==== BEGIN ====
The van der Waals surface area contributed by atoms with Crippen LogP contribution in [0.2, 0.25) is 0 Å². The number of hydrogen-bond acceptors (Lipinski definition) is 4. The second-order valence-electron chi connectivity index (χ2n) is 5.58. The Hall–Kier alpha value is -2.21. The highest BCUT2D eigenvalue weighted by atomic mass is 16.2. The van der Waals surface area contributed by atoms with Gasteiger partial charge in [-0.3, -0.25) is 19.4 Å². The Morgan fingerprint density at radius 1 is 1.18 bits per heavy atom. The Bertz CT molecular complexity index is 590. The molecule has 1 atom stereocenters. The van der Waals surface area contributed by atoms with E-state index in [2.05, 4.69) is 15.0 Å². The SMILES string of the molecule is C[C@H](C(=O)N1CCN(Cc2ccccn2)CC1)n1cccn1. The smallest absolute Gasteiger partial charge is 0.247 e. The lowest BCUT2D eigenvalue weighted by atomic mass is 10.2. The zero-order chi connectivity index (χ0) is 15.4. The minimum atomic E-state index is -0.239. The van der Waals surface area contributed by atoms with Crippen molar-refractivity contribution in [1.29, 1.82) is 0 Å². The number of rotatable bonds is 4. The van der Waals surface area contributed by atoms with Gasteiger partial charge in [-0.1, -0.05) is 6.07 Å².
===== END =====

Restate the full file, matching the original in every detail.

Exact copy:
The van der Waals surface area contributed by atoms with Crippen LogP contribution in [0.2, 0.25) is 0 Å². The number of hydrogen-bond acceptors (Lipinski definition) is 4. The second-order valence-electron chi connectivity index (χ2n) is 5.58. The Hall–Kier alpha value is -2.21. The highest BCUT2D eigenvalue weighted by atomic mass is 16.2. The van der Waals surface area contributed by atoms with Gasteiger partial charge in [-0.3, -0.25) is 19.4 Å². The Morgan fingerprint density at radius 1 is 1.18 bits per heavy atom. The Bertz CT molecular complexity index is 590. The molecule has 1 atom stereocenters. The van der Waals surface area contributed by atoms with E-state index in [2.05, 4.69) is 15.0 Å². The SMILES string of the molecule is C[C@H](C(=O)N1CCN(Cc2ccccn2)CC1)n1cccn1. The smallest absolute Gasteiger partial charge is 0.247 e. The lowest BCUT2D eigenvalue weighted by atomic mass is 10.2. The zero-order chi connectivity index (χ0) is 15.4. The minimum atomic E-state index is -0.239. The van der Waals surface area contributed by atoms with Crippen molar-refractivity contribution in [1.29, 1.82) is 0 Å². The number of rotatable bonds is 4. The van der Waals surface area contributed by atoms with Gasteiger partial charge in [-0.1, -0.05) is 6.07 Å².